(Adds confirmation hearing date)
By Sarah N. Lynch
WASHINGTON Feb 8 The U.S. Senate panel tasked
with vetting labor secretary nominee and fast-food executive
Andrew Puzder will hold his confirmation hearing on Feb.16, now
that his ethics paperwork has been submitted to Congress, a
committee spokesman said Wednesday.
Puzder's certification from the Office of Government Ethics
arrived at the Senate Committee on Health, Education, Labor and
Pensions exactly two months after Puzder was nominated to the
job by President Donald Trump.
A spokesman for Puzder, George Thompson, said he expects
that Puzder will turn in a separate questionnaire to the
committee by Thursday morning.
Puzder is the chief executive officer of CKE Restaurants
Inc, which owns primarily franchised restaurants
including Carl's Jr. and Hardee's.
Tentative plans for Puzder's hearing have been repeatedly
postponed amid delays with a review by the Office of Government
Those stem from the complexities surrounding how Puzder will
divest himself from CKE Restaurants, which is owned by private
equity firm Roark Capital Group.
Other companies in Roark Capital's portfolio include Corner
Bakery, Cinnabon, Arby's, Carvel and Auntie Anne's.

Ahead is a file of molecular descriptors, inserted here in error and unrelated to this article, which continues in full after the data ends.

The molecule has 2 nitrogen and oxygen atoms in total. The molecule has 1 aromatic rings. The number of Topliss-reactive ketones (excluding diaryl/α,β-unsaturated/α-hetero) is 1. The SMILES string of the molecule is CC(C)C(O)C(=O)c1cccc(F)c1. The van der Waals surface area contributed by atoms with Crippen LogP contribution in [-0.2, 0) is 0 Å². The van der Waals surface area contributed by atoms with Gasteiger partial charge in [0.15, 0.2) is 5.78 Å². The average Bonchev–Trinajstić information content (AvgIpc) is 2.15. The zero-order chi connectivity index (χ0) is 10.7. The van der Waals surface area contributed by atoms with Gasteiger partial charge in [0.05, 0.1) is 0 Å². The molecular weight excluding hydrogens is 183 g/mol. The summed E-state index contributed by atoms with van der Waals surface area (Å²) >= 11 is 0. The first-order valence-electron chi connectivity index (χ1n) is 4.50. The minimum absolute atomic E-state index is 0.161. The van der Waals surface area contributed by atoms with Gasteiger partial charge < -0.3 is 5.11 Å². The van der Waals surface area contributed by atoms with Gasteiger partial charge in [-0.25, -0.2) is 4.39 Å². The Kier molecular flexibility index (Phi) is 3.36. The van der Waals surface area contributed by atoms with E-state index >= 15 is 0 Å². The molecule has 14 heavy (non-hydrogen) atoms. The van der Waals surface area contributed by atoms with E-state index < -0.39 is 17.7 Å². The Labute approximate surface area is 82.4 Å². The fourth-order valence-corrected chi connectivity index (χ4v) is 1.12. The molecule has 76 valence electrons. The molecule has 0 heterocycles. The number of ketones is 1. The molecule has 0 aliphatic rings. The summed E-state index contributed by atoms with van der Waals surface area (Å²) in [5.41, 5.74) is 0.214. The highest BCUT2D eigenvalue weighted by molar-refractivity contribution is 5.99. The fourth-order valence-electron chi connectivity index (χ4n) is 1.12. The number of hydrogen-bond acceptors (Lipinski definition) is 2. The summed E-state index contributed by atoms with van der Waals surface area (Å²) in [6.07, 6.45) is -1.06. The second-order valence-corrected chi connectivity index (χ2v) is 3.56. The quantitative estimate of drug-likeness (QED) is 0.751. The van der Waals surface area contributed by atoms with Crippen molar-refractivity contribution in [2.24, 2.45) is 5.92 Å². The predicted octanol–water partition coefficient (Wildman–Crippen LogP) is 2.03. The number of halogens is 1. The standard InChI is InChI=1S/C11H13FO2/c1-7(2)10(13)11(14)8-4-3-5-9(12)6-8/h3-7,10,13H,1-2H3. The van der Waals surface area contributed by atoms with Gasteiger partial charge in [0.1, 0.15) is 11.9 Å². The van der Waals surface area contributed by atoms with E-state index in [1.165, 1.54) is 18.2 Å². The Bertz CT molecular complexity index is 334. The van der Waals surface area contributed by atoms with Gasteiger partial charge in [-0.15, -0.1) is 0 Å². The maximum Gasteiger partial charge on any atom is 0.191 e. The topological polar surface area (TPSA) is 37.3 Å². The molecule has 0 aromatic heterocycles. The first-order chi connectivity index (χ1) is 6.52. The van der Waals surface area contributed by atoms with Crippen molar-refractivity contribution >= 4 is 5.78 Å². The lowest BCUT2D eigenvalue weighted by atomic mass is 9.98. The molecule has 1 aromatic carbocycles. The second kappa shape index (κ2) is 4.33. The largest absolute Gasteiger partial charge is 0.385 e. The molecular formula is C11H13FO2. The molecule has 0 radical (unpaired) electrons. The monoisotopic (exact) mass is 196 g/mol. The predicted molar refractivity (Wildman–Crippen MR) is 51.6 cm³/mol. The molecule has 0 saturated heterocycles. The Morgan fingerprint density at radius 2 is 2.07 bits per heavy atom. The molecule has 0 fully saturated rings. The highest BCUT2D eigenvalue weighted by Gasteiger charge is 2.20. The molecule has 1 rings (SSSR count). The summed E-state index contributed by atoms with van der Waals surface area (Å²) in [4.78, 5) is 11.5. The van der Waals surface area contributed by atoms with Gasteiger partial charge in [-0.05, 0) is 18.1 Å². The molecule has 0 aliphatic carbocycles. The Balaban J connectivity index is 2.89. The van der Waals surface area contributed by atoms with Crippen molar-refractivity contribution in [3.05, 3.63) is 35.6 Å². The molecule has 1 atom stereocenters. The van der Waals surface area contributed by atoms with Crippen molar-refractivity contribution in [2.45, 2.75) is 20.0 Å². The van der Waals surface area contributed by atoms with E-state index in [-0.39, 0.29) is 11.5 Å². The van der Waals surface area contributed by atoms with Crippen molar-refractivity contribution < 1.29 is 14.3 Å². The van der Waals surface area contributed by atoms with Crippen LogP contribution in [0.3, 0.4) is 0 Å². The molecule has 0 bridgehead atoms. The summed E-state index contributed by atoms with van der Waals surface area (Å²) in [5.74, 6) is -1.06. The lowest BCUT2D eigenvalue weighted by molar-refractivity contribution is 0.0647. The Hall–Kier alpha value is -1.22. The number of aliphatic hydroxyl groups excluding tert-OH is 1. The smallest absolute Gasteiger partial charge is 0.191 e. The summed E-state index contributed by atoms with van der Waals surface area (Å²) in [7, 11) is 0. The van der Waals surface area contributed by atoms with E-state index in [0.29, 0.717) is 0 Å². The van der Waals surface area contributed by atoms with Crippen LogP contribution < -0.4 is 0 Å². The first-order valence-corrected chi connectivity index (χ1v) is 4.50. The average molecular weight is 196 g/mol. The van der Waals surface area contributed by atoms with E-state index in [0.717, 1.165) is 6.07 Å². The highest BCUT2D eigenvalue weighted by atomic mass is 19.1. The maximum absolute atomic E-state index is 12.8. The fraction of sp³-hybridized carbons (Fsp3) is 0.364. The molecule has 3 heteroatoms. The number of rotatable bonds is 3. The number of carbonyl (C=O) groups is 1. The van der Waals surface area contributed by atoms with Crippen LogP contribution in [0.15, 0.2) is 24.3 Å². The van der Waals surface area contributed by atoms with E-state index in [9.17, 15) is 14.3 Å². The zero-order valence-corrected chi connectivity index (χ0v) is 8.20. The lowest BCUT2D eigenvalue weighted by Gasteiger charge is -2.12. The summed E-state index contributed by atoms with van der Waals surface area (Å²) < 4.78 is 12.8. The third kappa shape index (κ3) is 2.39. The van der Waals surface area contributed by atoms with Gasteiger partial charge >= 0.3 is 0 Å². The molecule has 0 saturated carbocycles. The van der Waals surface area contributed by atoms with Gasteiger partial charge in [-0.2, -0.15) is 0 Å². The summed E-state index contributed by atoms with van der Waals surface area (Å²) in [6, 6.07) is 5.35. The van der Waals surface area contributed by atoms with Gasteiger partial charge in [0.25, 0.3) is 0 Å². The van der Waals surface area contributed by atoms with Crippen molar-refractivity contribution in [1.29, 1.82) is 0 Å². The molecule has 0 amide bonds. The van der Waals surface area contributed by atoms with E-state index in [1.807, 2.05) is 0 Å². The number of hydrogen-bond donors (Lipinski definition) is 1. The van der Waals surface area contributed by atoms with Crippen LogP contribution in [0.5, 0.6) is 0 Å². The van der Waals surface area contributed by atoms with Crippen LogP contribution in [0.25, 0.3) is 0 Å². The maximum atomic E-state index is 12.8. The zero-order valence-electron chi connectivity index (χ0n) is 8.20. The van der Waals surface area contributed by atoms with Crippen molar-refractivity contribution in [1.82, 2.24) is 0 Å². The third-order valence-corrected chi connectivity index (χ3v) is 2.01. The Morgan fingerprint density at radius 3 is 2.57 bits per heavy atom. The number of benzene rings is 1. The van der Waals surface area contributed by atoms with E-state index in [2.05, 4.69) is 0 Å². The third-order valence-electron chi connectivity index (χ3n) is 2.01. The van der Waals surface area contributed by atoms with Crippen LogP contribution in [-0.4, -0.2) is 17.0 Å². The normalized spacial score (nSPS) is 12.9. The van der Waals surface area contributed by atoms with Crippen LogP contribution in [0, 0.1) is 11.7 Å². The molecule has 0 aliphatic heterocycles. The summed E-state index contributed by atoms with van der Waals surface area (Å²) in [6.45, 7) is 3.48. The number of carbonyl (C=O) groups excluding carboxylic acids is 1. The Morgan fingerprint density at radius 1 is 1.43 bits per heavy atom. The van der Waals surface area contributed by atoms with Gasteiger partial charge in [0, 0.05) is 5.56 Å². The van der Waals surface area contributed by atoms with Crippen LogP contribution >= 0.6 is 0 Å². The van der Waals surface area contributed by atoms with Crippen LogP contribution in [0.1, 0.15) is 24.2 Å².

Senate Democrats have been highly critical of Puzder, a
staunch critic of an overtime rule championed by the former
His nomination has sparked protests around the country by
some CKE fast-food workers and the union-backed "Fight for $15"
movement to raise the minimum wage to $15 an hour.
Workers from a number of CKE's franchised locations have
also complained of wage and hour concerns and other labor
conditions in recent weeks.
In a letter to Puzder sent on Wednesday before the ethics
paperwork was sent to the Senate, the committee's ranking
Democrat, Patty Murray, said she wanted to receive a "detailed
account" of his plans for recusals, divestments and resignations
in order to avoid potential conflicts of interest stemming from
his business relationship with Roark Capital Group.
"The franchise model's pervasive presence in the fast food
industry, the frequency of serious labor violations connected
with franchising and your past or present financial interest in
Roark raise questions regarding your ability to faithfully carry
out the Department of Labor's mandate," Murray wrote.
(Reporting by Sarah N. Lynch; editing by Chris Reese, Leslie
Adler and David Gregorio)